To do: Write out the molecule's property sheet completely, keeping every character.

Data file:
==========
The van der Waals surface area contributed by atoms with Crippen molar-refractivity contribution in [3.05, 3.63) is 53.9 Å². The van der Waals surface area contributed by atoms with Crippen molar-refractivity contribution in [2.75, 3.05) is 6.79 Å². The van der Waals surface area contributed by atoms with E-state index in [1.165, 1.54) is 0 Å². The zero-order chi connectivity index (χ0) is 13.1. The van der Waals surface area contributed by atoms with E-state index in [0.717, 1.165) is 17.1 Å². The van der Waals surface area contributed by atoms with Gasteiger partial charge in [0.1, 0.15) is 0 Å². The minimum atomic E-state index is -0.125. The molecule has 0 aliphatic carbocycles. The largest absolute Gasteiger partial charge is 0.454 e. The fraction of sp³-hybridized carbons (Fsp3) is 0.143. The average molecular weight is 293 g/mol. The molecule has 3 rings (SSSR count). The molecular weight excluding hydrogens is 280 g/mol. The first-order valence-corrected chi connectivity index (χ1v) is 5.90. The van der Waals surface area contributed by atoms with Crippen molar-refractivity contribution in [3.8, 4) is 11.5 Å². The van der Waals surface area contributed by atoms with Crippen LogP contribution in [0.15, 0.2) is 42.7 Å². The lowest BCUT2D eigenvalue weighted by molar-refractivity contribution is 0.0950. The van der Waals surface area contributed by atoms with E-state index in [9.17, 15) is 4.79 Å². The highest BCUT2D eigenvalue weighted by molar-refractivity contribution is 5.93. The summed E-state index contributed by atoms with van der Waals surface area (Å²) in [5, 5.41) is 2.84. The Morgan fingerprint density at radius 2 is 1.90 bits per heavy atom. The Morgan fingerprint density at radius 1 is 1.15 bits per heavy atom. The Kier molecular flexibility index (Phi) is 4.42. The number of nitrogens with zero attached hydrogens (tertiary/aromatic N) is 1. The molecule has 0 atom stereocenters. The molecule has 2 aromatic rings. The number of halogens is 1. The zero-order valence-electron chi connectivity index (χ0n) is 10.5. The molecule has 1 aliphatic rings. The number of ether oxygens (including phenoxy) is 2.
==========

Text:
The van der Waals surface area contributed by atoms with Crippen molar-refractivity contribution in [3.05, 3.63) is 53.9 Å². The van der Waals surface area contributed by atoms with Crippen molar-refractivity contribution in [2.75, 3.05) is 6.79 Å². The van der Waals surface area contributed by atoms with E-state index in [1.165, 1.54) is 0 Å². The zero-order chi connectivity index (χ0) is 13.1. The van der Waals surface area contributed by atoms with E-state index in [0.717, 1.165) is 17.1 Å². The van der Waals surface area contributed by atoms with Gasteiger partial charge in [0.1, 0.15) is 0 Å². The minimum atomic E-state index is -0.125. The molecule has 0 aliphatic carbocycles. The largest absolute Gasteiger partial charge is 0.454 e. The fraction of sp³-hybridized carbons (Fsp3) is 0.143. The average molecular weight is 293 g/mol. The molecule has 3 rings (SSSR count). The molecular weight excluding hydrogens is 280 g/mol. The first-order valence-corrected chi connectivity index (χ1v) is 5.90. The van der Waals surface area contributed by atoms with Crippen molar-refractivity contribution in [3.8, 4) is 11.5 Å². The van der Waals surface area contributed by atoms with Crippen LogP contribution in [0.15, 0.2) is 42.7 Å². The lowest BCUT2D eigenvalue weighted by molar-refractivity contribution is 0.0950. The van der Waals surface area contributed by atoms with E-state index in [9.17, 15) is 4.79 Å². The highest BCUT2D eigenvalue weighted by molar-refractivity contribution is 5.93. The summed E-state index contributed by atoms with van der Waals surface area (Å²) in [5, 5.41) is 2.84. The Morgan fingerprint density at radius 2 is 1.90 bits per heavy atom. The Morgan fingerprint density at radius 1 is 1.15 bits per heavy atom. The Kier molecular flexibility index (Phi) is 4.42. The number of nitrogens with zero attached hydrogens (tertiary/aromatic N) is 1. The molecule has 0 atom stereocenters. The molecule has 2 aromatic rings. The number of halogens is 1. The zero-order valence-electron chi connectivity index (χ0n) is 10.5. The molecule has 1 aliphatic rings. The number of ether oxygens (including phenoxy) is 2.